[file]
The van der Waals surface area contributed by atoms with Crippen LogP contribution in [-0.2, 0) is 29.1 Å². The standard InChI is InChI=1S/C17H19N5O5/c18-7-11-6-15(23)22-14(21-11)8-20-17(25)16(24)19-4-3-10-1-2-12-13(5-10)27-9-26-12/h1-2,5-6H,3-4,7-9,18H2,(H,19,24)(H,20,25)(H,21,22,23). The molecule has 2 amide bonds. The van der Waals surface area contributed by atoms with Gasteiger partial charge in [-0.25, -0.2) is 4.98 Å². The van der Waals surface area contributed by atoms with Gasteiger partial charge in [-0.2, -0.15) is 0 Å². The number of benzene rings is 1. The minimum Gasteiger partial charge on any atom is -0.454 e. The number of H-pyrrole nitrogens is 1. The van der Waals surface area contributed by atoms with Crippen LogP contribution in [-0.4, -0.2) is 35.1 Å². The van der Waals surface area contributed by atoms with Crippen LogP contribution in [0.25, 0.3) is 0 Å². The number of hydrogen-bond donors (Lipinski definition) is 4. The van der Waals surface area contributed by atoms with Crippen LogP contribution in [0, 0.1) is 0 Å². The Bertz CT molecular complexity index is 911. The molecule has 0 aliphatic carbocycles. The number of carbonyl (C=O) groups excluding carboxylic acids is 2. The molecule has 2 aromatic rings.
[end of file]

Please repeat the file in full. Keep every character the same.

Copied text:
The van der Waals surface area contributed by atoms with Crippen LogP contribution in [-0.2, 0) is 29.1 Å². The standard InChI is InChI=1S/C17H19N5O5/c18-7-11-6-15(23)22-14(21-11)8-20-17(25)16(24)19-4-3-10-1-2-12-13(5-10)27-9-26-12/h1-2,5-6H,3-4,7-9,18H2,(H,19,24)(H,20,25)(H,21,22,23). The molecule has 2 amide bonds. The van der Waals surface area contributed by atoms with Gasteiger partial charge in [-0.25, -0.2) is 4.98 Å². The van der Waals surface area contributed by atoms with Gasteiger partial charge in [-0.2, -0.15) is 0 Å². The number of benzene rings is 1. The minimum Gasteiger partial charge on any atom is -0.454 e. The number of H-pyrrole nitrogens is 1. The van der Waals surface area contributed by atoms with Crippen LogP contribution in [-0.4, -0.2) is 35.1 Å². The van der Waals surface area contributed by atoms with Crippen LogP contribution in [0.25, 0.3) is 0 Å². The number of hydrogen-bond donors (Lipinski definition) is 4. The van der Waals surface area contributed by atoms with Crippen LogP contribution in [0, 0.1) is 0 Å². The Bertz CT molecular complexity index is 911. The molecule has 0 aliphatic carbocycles. The number of carbonyl (C=O) groups excluding carboxylic acids is 2. The molecule has 2 aromatic rings.